Combating Financial Risks
What are the risks you face in living a comfortable retirement? And what can you do to combat them? A single-premium annuity and wisely managed Social Security are two remedies. First, though, you need to scope out the risks that can bring you to grief.
Imagine how financial planning would be different if the sole focus was on accumulation of wealth, and you didn’t need to worry about risk. You would not need insurance of any kind. Disability and life insurance would just be unnecessary expenses. Individuals would borrow as much as possible to leverage their highly aggressive and concentrated investment portfolios.
Thankfully, most people wisely protect themselves from unwelcome outcomes by buying insurance, maintaining an emergency cash reserve and diversifying their investments. However, most people tend to be under-protected from some of the key risks of retirement.
For a 62-year-old entering retirement, the financial risks are very different from a 42-year-old supporting a family. Two of the most important financial risks likely facing the 42-year-old are death and disability, which diminishes a breadwinner’s earnings – and harms family finances and children’s upbringing. As a result, the family breadwinner commonly purchases insurance to cover those risks.
Those same risks, though, are typically not financial risks for the 62-year-old. The retiree likely has no need for life insurance or disability insurance. Instead, the risks have shifted and the following become three of the most important:
Inflation Risk. During the accumulation phase of life, most people have income or salary, which adjusts annually for inflation. They also tend to have more invested in stocks, which act as an inflation hedge. Finally, they usually have a fixed-rate mortgage, which acts as an inflation hedge – people can pay off the debt with cheaper dollars if significant inflation occurs.
Alternatively, retirees tend not to have any of this inflation protection, aside from Social Security, which is pegged to the Consumer Price Index. Still, Social Security is unlikely to cover all your retirement financial needs, although it is a vital bulwark for retiree income. So the threat of rising inflation and more expensive goods or services poses a serious risk.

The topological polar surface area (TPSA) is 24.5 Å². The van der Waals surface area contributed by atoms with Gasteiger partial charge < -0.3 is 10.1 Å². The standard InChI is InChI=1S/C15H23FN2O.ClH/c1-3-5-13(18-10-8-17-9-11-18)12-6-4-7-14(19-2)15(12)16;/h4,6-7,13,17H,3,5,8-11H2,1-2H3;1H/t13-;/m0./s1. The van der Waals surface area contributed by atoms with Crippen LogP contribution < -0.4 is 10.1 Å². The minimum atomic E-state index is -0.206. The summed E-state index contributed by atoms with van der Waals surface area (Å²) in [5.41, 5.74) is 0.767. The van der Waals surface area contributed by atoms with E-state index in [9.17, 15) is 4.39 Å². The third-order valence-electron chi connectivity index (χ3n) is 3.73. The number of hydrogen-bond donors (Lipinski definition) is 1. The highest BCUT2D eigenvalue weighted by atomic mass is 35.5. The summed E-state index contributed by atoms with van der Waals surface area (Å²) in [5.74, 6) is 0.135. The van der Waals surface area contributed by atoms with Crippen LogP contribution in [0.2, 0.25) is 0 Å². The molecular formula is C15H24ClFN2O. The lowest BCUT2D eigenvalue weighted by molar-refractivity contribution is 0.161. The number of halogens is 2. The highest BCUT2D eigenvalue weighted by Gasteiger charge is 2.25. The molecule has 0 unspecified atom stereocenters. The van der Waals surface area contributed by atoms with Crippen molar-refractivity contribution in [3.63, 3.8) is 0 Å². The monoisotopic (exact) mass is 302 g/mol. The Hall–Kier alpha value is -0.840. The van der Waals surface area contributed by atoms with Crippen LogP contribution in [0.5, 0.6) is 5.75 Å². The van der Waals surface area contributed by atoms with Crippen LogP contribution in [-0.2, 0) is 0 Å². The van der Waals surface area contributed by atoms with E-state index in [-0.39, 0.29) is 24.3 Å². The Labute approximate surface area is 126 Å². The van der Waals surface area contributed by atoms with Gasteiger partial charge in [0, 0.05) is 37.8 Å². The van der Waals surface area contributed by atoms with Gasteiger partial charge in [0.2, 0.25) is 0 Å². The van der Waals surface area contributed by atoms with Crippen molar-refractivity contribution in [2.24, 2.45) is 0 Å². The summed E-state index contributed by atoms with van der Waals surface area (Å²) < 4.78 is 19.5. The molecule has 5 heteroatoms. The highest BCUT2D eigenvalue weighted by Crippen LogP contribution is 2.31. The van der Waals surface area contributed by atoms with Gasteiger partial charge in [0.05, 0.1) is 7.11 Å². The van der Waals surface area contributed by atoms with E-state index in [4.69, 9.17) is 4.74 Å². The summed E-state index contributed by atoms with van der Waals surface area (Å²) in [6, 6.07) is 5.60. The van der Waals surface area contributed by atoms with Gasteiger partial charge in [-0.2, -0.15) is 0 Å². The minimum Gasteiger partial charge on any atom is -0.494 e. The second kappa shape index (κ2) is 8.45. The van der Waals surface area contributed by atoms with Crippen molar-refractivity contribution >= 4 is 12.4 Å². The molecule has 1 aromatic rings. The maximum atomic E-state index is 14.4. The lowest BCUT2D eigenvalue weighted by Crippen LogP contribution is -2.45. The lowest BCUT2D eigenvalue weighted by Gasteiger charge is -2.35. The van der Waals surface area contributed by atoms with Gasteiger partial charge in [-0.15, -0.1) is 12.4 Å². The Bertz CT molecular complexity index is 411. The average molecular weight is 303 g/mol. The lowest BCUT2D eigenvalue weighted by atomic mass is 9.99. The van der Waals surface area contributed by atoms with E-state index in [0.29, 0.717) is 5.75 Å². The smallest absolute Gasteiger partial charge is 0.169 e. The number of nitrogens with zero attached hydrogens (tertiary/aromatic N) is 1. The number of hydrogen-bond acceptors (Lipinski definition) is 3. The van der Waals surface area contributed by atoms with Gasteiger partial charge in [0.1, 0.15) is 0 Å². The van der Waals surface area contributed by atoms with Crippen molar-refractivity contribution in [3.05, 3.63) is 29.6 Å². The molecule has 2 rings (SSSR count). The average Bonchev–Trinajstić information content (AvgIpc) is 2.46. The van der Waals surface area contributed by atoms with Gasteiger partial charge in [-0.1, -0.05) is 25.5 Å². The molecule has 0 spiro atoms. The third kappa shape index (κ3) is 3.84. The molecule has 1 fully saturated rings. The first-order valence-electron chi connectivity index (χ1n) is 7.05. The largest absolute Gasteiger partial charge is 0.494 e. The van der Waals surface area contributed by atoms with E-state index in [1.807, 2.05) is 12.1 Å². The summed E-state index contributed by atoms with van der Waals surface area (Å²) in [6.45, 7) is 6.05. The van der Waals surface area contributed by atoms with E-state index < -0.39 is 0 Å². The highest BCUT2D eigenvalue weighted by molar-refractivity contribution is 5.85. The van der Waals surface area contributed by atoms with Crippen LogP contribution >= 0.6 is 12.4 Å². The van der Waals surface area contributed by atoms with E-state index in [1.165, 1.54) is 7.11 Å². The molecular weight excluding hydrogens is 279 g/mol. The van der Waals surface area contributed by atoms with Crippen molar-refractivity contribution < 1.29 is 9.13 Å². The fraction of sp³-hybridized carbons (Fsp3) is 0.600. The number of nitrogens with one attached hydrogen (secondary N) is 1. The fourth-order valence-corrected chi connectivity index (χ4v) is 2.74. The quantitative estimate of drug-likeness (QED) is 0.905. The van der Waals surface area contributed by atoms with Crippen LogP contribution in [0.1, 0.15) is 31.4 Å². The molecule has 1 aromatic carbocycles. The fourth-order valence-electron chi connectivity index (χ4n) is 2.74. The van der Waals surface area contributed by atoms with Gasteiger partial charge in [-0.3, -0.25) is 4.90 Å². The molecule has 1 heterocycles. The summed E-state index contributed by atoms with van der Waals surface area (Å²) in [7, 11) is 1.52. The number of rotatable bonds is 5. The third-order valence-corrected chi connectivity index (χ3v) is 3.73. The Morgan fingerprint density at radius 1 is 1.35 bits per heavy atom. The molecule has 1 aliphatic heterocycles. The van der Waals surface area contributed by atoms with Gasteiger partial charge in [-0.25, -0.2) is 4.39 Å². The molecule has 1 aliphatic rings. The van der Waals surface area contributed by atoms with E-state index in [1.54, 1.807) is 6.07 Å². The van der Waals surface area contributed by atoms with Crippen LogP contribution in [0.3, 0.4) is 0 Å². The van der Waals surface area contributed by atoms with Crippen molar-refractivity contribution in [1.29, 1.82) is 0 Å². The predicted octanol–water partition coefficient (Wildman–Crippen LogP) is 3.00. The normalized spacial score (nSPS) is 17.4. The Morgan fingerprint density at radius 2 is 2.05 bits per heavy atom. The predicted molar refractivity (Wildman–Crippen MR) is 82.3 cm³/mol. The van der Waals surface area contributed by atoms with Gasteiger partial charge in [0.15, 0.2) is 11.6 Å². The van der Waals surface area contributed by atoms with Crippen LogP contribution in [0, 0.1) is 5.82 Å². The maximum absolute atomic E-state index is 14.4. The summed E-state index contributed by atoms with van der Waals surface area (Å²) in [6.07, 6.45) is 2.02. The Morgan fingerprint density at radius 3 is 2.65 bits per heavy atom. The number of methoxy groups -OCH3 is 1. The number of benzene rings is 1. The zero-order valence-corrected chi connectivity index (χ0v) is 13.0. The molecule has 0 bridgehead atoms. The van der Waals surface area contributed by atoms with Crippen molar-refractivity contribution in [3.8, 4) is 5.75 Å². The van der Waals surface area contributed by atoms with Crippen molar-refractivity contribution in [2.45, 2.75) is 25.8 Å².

Longevity Risk. What if you outlive your retirement resources? According to an HSBC study, Americans on average have savings that will pay for only two-thirds of their expected retiree years. This is perhaps the greatest financial risk for many retirees.
Sequence of Returns Risk. Individuals who retired in 1999 or 2007 are likely well aware of this risk. Those years were right before the two of the most horrific stock market slides in history. Specifically, weak equity markets early in retirement pose far greater problems for retirees than weak ones later on.
Is there a single strategy to mitigate these risks – and what does it look like? The best answer: a single premium inflation-adjusted annuity from a financially strong provider. This means you pay a lump sum upfront and get an income stream for life. The inflation-adjustments mitigate the risk of higher inflation.
The stable annuity payments reduce the risk of market volatility or getting a bad sequence of returns. Finally, an annuity that pays benefits for a lifetime clearly mitigates the longevity risk. Ideally, you add a strong survivorship feature to this annuity, so if you die first, your spouse is provided for, as well.
This is not a sales pitch for immediate annuities as there are many cases where they are unnecessary or do not make sense, especially when interest rates are low. Moreover, immediate annuities mitigate some of the risks above but they may require sacrificing lifestyle spending. Nevertheless, these annuities can be a useful tool in mitigating retirement risks.
In the next article, I’ll spell out how to maximize your Social Security.
Follow AdviceIQ on Twitter at @adviceiq.
AdviceIQ delivers quality personal finance articles by both financial advisors and AdviceIQ editors. It ranks advisors in your area by specialty, including small businesses, doctors and clients of modest means, for example. Those with the biggest number of clients in a given specialty rank the highest. AdviceIQ also vets ranked advisors so only those with pristine regulatory histories can participate. AdviceIQ was launched Jan. 9, 2012, by veteran Wall Street executives, editors and technologists. Right now, investors may see many advisor rankings, although in some areas only a few are ranked. Check back often as thousands of advisors are undergoing AdviceIQ screening. New advisors appear in rankings daily.